It is a weary way from Vannes to Bordeaux. Coastwise ships are hard to find, and winds blow north when all brave hearts would fain be speeding south. A full month has passed from the day when Nigel received his letter before he stood upon the quay-side of the Garonne amid the stacked barrels of Gascon wine and helped to lead Pommers down the gang-planks. Not Aylward himself had a worse opinion of the sea than the great yellow horse, and he whinnied with joy as he thrust his muzzle into his master’s outstretched hand, and stamped his ringing hoofs upon the good firm cobblestones. Beside him, slapping his tawny shoulder in encouragement, was the lean spare form of Back Simon who had remained ever under Nigel’s pennon.
But Aylward, where was he? Alas! two years before he and the whole of Knolles’ company of archers had been drafted away on the King’s service to Guienne, and since he could not write the Squire knew not whether he was alive or dead. Simon, indeed, had thrice heard of him from wandering archers, each time that he was alive and well and newly married, but as the wife in one case was a fair maid, and in another a dark, while in the third she was a French widow, it was hard to know the truth.
Already the army had been gone a month, but news of it came daily to the town, and such news as all men could read, for through the landward gates there rolled one constant stream of wagons, pouring down the Libourne Road, and bearing the booty of Southern France. The town was full of foot-soldiers, for none but mounted men had been taken by the Prince. With sad faces and longing eyes they watched the passing of the train of plunder-laden carts, piled high with rich furniture, silks, velvets, tapestries, carvings, and precious metals, which had been the pride of many a lordly home in fair Auvergne or the wealthy Bourbonnais.
Let no man think that in these wars England alone was face to face with France alone. There is glory and to spare without trifling with the truth. Two Provinces in France, both rich and warlike, had become English through a royal marriage, and these, Guienne and Gascony, furnished many of the most valiant soldiers under the island flag. So poor a country as England could not afford to keep a great force overseas, and so must needs have lost the war with France through want of power to uphold the struggle. The feudal system enabled an army to be drawn rapidly together with small expense, but at the end of a few weeks it dispersed again as swiftly, and only by a well-filled money-chest could it be held together. There was no such chest in England, and the King was forever at his wits’ end how to keep his men in the field.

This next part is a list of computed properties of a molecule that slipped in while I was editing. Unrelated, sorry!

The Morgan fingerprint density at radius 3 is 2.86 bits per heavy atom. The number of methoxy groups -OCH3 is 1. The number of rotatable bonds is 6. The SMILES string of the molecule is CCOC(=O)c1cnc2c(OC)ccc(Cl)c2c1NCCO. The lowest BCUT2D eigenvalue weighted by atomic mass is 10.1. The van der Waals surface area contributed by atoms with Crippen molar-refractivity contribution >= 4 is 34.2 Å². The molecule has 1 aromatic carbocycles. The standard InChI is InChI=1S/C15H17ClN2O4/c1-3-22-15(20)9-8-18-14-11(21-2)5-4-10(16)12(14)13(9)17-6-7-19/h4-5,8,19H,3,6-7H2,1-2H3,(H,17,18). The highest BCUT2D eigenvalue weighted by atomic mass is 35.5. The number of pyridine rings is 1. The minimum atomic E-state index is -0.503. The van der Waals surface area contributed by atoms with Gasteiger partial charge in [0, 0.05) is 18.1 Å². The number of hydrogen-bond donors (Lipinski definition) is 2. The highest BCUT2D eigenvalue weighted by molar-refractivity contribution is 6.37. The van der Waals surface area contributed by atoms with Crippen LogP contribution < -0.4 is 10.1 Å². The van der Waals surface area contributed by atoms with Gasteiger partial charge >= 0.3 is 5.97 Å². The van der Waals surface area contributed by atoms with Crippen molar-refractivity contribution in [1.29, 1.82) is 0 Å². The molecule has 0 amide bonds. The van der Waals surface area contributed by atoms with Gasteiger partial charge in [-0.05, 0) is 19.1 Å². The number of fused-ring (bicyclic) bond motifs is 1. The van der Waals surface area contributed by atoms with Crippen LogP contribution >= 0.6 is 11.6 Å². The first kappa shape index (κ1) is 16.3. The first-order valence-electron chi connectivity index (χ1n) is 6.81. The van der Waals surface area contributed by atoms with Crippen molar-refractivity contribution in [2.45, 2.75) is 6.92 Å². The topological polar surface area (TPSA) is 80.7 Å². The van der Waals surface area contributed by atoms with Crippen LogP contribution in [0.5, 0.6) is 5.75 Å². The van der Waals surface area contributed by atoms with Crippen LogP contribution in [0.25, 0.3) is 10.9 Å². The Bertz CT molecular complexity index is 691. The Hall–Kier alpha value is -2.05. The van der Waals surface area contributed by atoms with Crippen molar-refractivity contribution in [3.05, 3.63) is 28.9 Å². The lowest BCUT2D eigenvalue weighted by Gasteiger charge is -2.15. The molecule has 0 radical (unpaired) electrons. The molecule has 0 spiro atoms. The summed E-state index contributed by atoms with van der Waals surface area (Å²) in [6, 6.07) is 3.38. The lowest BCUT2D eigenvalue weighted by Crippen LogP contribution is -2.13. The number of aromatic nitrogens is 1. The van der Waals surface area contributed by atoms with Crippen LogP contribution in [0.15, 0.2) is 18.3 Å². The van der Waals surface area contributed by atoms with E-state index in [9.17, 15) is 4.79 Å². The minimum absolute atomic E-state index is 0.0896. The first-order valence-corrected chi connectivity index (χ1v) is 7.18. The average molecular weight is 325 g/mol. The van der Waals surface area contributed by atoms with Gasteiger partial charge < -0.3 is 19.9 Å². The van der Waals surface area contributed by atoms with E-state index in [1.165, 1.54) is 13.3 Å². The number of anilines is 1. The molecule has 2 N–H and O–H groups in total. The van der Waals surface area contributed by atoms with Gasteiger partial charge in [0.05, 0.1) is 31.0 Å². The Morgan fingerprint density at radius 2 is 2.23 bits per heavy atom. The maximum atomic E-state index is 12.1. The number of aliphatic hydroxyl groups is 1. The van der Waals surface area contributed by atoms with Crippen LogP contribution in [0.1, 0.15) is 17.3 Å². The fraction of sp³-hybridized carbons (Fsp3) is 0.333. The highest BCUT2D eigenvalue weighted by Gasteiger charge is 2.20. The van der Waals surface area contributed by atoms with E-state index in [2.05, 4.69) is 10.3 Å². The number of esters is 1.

But Guienne and Gascony were full of knights and squires who were always ready to assemble from their isolated castles for a raid into France, and these with the addition of those English cavaliers who fought for honor, and a few thousand of the formidable archers, hired for fourpence a day, made an army with which a short campaign could be carried on. Such were the materials of the Prince’s force, some eight thousand strong, who were now riding in a great circle through Southern France, leaving a broad wale of blackened and ruined country behind them.
But France, even with her southwestern corner in English hands, was still a very warlike power, far richer and more populous than her rival. Single Provinces were so great that they were stronger than many a kingdom. Normandy in the north, Burgundy in the east, Brittany in the west and Languedoc in the south were each capable of fitting out a great army of their own. Therefore the brave and spirited John, watching from Paris this insolent raid into his dominions, sent messengers in hot haste to all these great feudatories as well as to Lorraine, Picardy, Auvergne, Hainault, Vermandois, Champagne, and to the German mercenaries over his eastern border, bidding all of them to ride hard, with bloody spur, day and night, until they should gather to a head at Chartres.
There a great army had assembled early in September, whilst the Prince, all unconscious of its presence sacked towns and besieged castles from Bourges to Issodun, passing Romorautin, and so onward to Vierzon and to Tours. From week to week there were merry skirmishes at barriers, brisk assaults of fortresses in which much honor was won, knightly meetings with detached parties of Frenchmen and occasional spear-runnings where noble champions deigned to venture their persons. Houses, too, were to be plundered, while wine and women were in plenty. Never had either knights or archers had so pleasant and profitable an excursion, so that it was with high heart and much hope of pleasant days at Bordeaux with their pockets full of money that the army turned south from the Loire and began to retrace its steps to the seaboard city.